The Great Leafy Vegetable Conspiracy

It’s taken a long time for me to tolerate lettuce. In high school, I started getting lettuce added to my Blimpie sub before football games. I knew I needed to start developing a taste for healthy foods and mixing it with grilled chicken, melted pepper jack cheese, and Italian dressing seemed like a good place to start.

Now that I’m in my late-20s, I can eat lettuce without gagging. Sometimes I even enjoy it. Progress! But last night at supper, Kassie pulled a cruel bait-and-switch.

“We’re having soup and salad for supper,” she said.

“Okay, cool,” I replied.

But was this salad constructed from a nice, cold, crispy white-and-green head of Iceburg? By no means! The salad on the table was made of a terrible tasting green leaf called spinach.

“It’s much healthier than lettuce,” she told me. “Lettuce doesn’t really do much good for you. It’s just not bad.”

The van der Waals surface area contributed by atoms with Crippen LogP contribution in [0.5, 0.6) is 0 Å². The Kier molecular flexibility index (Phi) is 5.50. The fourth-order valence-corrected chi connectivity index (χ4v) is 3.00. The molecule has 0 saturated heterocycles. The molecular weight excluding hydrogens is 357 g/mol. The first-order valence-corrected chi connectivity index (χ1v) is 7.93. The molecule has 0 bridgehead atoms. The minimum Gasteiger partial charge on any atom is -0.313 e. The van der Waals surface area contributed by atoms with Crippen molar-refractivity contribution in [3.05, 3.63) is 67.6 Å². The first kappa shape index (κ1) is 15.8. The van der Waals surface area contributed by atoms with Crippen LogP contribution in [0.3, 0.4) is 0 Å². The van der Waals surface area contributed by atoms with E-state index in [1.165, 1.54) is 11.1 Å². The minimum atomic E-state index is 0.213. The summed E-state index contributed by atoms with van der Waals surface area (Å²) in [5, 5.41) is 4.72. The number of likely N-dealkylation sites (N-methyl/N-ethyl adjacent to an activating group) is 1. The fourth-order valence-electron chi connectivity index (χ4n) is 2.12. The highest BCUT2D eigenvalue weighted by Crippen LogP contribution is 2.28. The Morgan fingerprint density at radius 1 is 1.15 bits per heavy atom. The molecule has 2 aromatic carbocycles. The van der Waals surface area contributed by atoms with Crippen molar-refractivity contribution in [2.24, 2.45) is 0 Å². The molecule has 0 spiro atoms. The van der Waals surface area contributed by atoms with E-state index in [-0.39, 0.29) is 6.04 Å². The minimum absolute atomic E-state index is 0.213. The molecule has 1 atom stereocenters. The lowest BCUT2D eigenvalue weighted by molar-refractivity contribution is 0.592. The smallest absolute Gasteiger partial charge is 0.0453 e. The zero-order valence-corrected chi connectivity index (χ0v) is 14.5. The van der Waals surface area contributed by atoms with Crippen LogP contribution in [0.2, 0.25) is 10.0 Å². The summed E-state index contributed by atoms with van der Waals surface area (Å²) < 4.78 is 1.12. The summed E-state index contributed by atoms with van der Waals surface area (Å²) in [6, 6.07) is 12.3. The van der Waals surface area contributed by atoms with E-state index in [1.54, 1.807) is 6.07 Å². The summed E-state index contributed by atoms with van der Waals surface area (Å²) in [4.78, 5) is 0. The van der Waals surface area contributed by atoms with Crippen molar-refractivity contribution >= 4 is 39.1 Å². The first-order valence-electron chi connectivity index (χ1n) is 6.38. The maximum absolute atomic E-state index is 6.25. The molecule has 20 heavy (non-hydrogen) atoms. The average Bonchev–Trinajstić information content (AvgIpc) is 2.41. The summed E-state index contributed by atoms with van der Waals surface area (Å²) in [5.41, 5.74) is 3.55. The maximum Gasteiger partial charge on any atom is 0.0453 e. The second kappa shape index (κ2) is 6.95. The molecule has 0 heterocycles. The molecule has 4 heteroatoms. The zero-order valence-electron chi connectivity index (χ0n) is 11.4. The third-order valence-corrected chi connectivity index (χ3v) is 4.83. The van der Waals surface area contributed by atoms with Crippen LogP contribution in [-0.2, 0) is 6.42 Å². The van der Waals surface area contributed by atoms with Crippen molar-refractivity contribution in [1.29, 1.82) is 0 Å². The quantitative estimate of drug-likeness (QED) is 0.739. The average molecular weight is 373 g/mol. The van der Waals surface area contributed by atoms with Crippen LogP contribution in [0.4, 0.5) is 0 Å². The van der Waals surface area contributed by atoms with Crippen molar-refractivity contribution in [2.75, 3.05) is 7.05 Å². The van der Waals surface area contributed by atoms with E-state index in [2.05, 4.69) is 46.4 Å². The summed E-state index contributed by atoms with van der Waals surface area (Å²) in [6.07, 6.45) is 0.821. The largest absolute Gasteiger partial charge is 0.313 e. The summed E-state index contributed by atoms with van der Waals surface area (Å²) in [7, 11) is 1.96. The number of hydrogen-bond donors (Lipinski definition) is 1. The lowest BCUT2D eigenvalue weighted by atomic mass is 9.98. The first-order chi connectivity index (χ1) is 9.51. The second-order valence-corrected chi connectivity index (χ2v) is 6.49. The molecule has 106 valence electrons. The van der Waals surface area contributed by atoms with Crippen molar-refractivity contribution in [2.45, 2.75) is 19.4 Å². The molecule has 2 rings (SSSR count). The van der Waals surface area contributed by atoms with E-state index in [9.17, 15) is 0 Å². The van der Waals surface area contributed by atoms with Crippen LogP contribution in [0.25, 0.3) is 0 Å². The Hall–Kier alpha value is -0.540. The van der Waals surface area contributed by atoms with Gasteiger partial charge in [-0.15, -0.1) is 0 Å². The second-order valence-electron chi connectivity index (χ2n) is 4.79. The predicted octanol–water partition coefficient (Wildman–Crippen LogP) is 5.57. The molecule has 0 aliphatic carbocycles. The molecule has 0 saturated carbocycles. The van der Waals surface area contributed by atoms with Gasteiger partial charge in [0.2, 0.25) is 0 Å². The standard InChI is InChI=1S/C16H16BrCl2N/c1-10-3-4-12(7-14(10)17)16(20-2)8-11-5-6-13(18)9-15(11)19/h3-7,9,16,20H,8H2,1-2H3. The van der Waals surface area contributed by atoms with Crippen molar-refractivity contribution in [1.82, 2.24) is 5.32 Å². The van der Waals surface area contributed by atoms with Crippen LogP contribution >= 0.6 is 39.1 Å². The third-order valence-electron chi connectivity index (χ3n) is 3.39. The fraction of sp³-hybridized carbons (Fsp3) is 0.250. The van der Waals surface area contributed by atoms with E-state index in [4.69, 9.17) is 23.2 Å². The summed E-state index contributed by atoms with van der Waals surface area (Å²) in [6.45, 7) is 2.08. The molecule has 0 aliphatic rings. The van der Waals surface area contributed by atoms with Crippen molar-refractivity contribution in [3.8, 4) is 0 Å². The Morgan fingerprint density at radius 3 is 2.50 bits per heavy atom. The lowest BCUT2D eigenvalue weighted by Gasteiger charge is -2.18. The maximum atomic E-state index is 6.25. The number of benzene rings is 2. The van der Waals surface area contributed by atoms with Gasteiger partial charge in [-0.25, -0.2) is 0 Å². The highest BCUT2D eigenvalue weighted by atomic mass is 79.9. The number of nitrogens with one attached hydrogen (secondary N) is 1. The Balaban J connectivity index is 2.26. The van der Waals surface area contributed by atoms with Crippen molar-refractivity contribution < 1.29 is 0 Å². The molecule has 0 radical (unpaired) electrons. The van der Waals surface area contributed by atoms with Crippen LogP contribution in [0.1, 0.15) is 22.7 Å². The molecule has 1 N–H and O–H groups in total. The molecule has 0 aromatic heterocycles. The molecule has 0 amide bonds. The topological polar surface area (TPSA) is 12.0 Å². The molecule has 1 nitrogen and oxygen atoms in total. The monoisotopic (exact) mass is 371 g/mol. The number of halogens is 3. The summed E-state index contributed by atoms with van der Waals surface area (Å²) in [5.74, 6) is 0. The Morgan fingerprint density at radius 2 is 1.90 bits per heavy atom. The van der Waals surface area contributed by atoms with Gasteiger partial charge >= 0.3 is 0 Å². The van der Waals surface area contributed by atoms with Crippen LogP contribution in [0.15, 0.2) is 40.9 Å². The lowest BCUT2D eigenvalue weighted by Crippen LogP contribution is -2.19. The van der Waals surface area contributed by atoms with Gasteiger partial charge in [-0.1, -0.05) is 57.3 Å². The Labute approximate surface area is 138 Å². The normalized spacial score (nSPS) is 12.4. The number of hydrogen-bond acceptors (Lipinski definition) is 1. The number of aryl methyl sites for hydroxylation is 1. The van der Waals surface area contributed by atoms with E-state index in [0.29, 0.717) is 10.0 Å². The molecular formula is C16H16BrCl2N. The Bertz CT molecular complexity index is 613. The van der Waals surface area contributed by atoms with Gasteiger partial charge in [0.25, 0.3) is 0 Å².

My entire life has been a lie. I’ve drizzled my salads in Italian dressing. I’ve overcome the gag-inducing texture of Romaine lettuce with bacon, salt, pepper, and shredded cheese. “It’s for a good cause,” I told myself, “adults need to be able to eat a salad. You might be fat one day and need to diet.”

All this work and now I’m told that lettuce sits the bench for the JV Vegetable team? If I’m not feasting on kale or spinach, I’m wasting my time?!

Kids, take it from me: A small amount of lettuce or cabbage can have it’s place. Those places are limited to: egg rolls, spring rolls, spicy chicken wraps, spicy chicken sandwiches, and Cajun jumbolia.  The rest is a waste of your time and calories.


About Brian Phillips

Brian lives in Spain with Kassie and their kids.
This entry was posted in Food & Drink, Humor. Bookmark the permalink.

3 Responses to The Great Leafy Vegetable Conspiracy

  1. Eddie says:

    It’s kind of hard for it to be a waste of calories, since it basically has none …

  2. Exactly! That’s how big of a waste it is.

  3. Rebecca Angle says:

    hahahaha that’s ridiculous!

    It’s a scary privilege to be able to look into the mind of the oversized big kid known as Brian Phillips.

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